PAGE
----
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Int J Sport Nutr Exerc Metab. 2016 Feb;26(1):78-92. doi: 10.1123/ijsnem.2015-0070. Epub 2015 Aug 12.

Fat-Free Mass Changes During Ketogenic Diets and the Potential Role of Resistance Training.

Author information

1
Department of Health, Human Performance, and Recreation, Baylor University. Waco, TX.

Abstract

Low-carbohydrate and very-low-carbohydrate diets are often used as weight-loss strategies by exercising individuals and athletes. Very-low-carbohydrate diets can lead to a state of ketosis, in which the concentration of blood ketones (acetoacetate, 3-β-hydroxybutyrate, and acetone) increases as a result of increased fatty acid breakdown and activity of ketogenic enzymes. A potential concern of these ketogenic diets, as with other weight-loss diets, is the potential loss of fat-free mass (e.g., skeletal muscle). On examination of the literature, the majority of studies report decreases in fat-free mass in individuals following a ketogenic diet. However, some confounding factors exist, such as the use of aggressive weight-loss diets and potential concerns with fat-free mass measurement. A limited number of studies have examined combining resistance training with ketogenic diets, and further research is needed to determine whether resistance training can effectively slow or stop the loss of fat-free mass typically seen in individuals following a ketogenic diet. Mechanisms underlying the effects of a ketogenic diet on fat-free mass and the results of implementing exercise interventions in combination with this diet should also be examined.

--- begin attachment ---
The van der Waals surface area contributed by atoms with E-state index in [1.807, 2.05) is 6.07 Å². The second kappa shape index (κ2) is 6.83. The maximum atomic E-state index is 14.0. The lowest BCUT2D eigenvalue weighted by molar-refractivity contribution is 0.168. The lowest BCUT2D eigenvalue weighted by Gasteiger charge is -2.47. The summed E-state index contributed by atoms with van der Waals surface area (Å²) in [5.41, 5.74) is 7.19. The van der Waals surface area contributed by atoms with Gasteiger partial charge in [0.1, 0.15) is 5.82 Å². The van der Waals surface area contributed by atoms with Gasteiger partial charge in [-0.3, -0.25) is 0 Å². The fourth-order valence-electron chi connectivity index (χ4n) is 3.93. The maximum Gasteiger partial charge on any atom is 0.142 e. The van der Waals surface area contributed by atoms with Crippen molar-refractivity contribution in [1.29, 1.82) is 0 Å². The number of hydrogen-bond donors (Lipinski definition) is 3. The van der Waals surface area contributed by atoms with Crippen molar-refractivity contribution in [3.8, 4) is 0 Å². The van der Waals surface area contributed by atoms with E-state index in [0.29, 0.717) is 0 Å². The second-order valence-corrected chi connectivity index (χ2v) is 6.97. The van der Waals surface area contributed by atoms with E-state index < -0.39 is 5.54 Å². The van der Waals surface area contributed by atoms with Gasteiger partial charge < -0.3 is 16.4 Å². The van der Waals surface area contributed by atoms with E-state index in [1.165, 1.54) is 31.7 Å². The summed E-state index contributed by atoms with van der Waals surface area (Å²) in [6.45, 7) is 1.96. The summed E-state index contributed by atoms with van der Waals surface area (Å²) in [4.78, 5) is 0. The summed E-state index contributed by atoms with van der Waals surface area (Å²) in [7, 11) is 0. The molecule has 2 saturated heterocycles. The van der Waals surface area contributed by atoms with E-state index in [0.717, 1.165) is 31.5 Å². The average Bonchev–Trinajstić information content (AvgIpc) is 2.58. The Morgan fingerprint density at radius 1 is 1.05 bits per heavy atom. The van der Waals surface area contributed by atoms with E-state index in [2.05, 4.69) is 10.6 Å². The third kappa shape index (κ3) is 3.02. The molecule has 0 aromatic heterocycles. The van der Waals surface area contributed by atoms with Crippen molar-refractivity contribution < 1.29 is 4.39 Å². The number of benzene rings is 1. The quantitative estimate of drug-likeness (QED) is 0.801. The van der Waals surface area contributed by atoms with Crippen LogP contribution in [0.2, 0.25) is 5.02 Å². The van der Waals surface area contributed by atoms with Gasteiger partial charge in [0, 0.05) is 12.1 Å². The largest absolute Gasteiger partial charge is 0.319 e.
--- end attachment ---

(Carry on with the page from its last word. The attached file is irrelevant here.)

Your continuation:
PMID:
26284291
DOI:
10.1123/ijsnem.2015-0070
[Indexed for MEDLINE]

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